Light-Hearted Language Eccentricities

Posted by M ws On Friday, June 22, 2012 0 comments
In his book, "Crazy English", Richard Lederer wrote a pithy if not pleasurable poem about the insanity associated with the past tense of verbs in the English Language. Here it is:

The verbs in English are a fright.

How can we learn to read and write?
Today we speak, but first we spoke;
Some faucets leak, but never loke.
Today we write, but first we wrote;
We bite our tongues, but never bote.

Each day I teach, for years I taught,
And preachers preach, but never praught.
This tale I tell; this tale I told;
I smell the flowers, but never smold.

If knights still slay, as once they slew
Then do we play, as once we plew?
If I still do as once I did,
The do cows moo, as they once mid?

I love to win, and games I've won;
I seldom sin;, and never son.
I had to lose, and games I lost;
I didn't choose, and never chost.

I love to sing, and sons I sang;
I fling a ball, but nevre flang.
I strike that ball, that ball I struck;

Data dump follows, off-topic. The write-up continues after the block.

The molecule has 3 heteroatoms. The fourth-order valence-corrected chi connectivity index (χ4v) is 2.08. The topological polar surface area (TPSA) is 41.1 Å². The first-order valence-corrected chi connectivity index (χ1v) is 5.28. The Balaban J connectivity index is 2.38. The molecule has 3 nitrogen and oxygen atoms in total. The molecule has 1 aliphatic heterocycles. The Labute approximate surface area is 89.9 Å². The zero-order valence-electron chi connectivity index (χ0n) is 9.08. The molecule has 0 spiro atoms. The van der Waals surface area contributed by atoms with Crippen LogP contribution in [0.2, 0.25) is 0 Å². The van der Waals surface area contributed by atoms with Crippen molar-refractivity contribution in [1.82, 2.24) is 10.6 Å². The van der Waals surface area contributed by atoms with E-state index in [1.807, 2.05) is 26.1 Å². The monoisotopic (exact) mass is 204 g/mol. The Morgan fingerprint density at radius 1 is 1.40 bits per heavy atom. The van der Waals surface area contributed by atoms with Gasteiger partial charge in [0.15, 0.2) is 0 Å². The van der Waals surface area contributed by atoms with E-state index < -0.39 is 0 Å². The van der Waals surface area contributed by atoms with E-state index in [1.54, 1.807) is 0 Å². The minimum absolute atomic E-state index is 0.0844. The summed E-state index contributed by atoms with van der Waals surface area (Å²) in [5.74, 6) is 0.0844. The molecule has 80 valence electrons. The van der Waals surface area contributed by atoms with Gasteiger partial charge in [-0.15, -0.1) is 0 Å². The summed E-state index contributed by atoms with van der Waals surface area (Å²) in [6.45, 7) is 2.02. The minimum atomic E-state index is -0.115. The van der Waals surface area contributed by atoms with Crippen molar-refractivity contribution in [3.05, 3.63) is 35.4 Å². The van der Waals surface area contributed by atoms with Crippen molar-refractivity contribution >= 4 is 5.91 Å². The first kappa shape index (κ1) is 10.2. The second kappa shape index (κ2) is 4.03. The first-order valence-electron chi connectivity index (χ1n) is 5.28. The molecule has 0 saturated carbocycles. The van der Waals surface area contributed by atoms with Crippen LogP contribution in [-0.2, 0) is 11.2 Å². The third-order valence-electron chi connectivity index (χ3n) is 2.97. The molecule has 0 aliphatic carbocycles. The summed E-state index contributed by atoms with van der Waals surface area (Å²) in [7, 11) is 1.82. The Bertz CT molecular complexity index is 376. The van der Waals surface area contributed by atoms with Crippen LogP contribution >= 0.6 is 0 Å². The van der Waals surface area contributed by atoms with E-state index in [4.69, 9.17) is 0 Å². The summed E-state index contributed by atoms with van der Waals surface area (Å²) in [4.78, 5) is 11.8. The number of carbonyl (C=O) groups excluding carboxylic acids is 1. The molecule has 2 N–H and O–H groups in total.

This poem I like, but never luck.

I take a break, a break I took;
I bake a cake, but never book.
I eat that cake, that cake I ate,
I beat an egg, but never bate.

I often swim, as I once swam;
I skim some milk, but never skam.
I fly a kite that I once flew;
I tie a knot, but never tew.

I see the truth, the truth I saw.
I feel from falsehood, never flaw.
I stand for truth, as I once stood;
I land a fish, but never lood.

About these verbs I sit and think.
These verbs don't fit. They seem to wink
At me, who sat for years and thought
Of verbs that never fat or wought.

According to Publius Hadweenzic, Ph.D., Professor of Piffle & Piggery at the University of Udderly Ridiculous Studies, (and a graduate of the highly-regarded University of Brown-Nosing & Kowtowing), and the Oxford English Dictionary online, Oxford University Press, quote listed in "Second Edition 1989" definition, there is but one 45-letter word that fits the bill.

The "Draft revision Sept. 2006" OED indicates that the longest word in the English language purported to be pneumonoultramicroscopicsilicovolcanoconiosis " is a word invented (prob. by Everett M. Smith (born 1894), president of the National Puzzlers' League in 1935) in imitation of polysyllabic medical terms, alleged to mean 'a lung disease caused by the inhalation of very fine sand and ash dust' but occurring only as an instance of a very long word."

Of course as fictious words go, there are also plenty to choose from including:

-- Antidisestablishmentarianism

-- Floccinaucinihilipilification

-- Llanfairpwllgwyngyllgogerychwyrndrobwllllantysiliogogogoch

-- Supercalifragilisticexpialidocious

-- Taumatawhakatangihangakoauauotamateapokaiwhenuakitanatahu

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